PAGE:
Work permit. see Employment Authorization Document, above. ■


When You can Work Without Special Permission

Exchange visitors are permitted to work in the u. s. if the job is part of the par­ticular exchange program in which they are participating. Many J-1 programs, such as those for college and university professors or graduate medical students, are specifically created to engage the exchange visitor in employment. Others, like those for graduate students, often involve part-time employment in the form of teaching or research assistantships. The job may be located on or off the school premises. As long as the employ­ment is part of the program, no special work permission is required.

1. When You need Special Permission to Work

Working outside the bounds of your pro­gram often requires special permission, as described in the following subsections.

a. Practical Training

If your J-1 visa was issued for a study program, you may accept work that is not specifically part of the program but is related to the subject matter of your studies. This can include work that begins after your program is com­pleted (but no more than 30 days after) with an 18-month aggregate limit. Such employment is called practical training. You must have written permission from the responsible officer of your exchange visitor program to accept a practical training position. USCIS plays no role in granting permission for practical training.

b. Economic necessity

Remember that in order to get a J-1 visa, you must show that you have sufficient financial resources to support yourself while participating in an exchange visitor program. As we discussed earlier, such resources may be in the form of scholar­ships or salary earned for work that is part of or related to the program. However, if unforeseen financial problems arise after you arrive in the U. S., you may get work permission for employment that is unre­lated to your exchange visitor program if the employment will not adversely affect your ability to be a full-time participant in the program. There is no special applica­tion, but you must have written approval from the responsible officer of your ex­change visitor program.

Simultaneous change of Status If You’re already in the U. S

If you’re already in the U. S. in lawful status, such as on a student or other tem­porary visa, the petition can be used to ask your status the immediately changed to H-1B worker. (Part 2, Question 5 of Form I-129 offers choices addressing this issue.) You can’t, however, take advan­tage of this option if you entered the U. S. on a visa waiver, or using a C (alien in transit), TWOV (alien in transit without a visa), D (crewman), K-1 (fiance), K-2 (dependent of a fiance), J-1 (exchange visitor), or M-1 (vocational student) visa. You must have:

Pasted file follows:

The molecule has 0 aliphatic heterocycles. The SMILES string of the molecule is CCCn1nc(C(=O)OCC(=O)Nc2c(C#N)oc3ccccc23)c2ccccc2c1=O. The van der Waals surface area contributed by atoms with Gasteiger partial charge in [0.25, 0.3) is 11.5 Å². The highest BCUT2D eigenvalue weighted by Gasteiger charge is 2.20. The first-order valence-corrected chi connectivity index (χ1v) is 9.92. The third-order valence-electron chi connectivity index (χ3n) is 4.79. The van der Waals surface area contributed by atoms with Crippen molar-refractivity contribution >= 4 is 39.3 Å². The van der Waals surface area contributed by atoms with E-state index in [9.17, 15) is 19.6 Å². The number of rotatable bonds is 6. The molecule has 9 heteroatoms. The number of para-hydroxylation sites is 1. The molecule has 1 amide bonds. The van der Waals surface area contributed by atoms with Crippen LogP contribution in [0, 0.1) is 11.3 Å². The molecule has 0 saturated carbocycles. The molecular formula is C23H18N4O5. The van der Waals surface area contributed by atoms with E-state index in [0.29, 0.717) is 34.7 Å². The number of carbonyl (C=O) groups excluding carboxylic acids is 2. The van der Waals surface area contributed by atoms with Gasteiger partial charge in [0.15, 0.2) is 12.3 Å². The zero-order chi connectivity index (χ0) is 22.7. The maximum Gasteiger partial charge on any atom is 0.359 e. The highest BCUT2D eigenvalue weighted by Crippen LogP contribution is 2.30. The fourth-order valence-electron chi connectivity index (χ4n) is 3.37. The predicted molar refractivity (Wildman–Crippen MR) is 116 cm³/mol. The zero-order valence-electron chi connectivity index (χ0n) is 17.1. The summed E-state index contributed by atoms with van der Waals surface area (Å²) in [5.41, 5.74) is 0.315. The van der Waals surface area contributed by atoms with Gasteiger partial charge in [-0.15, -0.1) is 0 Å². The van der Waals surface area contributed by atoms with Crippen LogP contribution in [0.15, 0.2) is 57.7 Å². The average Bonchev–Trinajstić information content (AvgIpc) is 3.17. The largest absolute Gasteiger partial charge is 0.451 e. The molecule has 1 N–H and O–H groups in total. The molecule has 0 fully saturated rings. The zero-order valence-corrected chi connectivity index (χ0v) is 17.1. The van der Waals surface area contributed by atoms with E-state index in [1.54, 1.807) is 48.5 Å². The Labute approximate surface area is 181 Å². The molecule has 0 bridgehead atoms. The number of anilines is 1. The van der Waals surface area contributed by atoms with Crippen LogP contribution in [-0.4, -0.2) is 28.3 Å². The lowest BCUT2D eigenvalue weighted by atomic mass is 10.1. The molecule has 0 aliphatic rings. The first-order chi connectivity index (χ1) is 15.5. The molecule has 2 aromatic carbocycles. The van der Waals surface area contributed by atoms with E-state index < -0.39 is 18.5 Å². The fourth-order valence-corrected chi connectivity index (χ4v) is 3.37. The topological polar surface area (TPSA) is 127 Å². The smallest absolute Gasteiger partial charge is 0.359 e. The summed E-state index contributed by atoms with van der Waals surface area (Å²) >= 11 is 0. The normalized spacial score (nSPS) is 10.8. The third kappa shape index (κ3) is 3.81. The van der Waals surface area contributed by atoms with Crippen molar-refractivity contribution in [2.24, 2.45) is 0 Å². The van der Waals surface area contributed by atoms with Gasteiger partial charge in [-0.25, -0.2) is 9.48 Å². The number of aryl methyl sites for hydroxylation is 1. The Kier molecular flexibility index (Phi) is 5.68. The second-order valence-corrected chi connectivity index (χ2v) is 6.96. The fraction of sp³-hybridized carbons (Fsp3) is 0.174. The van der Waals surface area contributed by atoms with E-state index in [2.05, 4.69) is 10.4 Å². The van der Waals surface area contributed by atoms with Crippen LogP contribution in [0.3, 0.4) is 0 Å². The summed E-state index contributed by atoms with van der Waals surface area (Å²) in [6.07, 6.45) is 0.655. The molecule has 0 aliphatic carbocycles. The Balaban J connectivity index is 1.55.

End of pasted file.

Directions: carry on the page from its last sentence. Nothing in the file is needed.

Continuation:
• entered the u. s. legally

• never worked in u. s. illegally, and

• not passed the expiration date on your I-94 card.

There is another problem that comes up only in u. s. filings. It is the issue of what is called “preconceived intent.” To approve a change of status, usCIs must believe that at the time you originally entered the u. s. as a visitor or with some other nonimmigrant visa, you did not intend to apply for a different status. If usCIs thinks you had a preconceived plan to use one visa to enter the u. s. with an eye to applying for a different status after getting there, it may deny your application. (You can get around the preconceived intent issue by leaving the u. s. and applying for your H-1B visa at a u. s. consulate in another country.)

Your spouse and children, if they are also in the u. s. with you, can’t change their status by being mentioned on your Form I-129, but must submit separate Forms I-539. They can submit these either at the same time your employer submits Form I-129, or afterward. (If they submit them afterward, however, they will need to include either a copy of the usCis receipt notice indicating that your petition is pending, or a copy of the peti­tion approval notice.)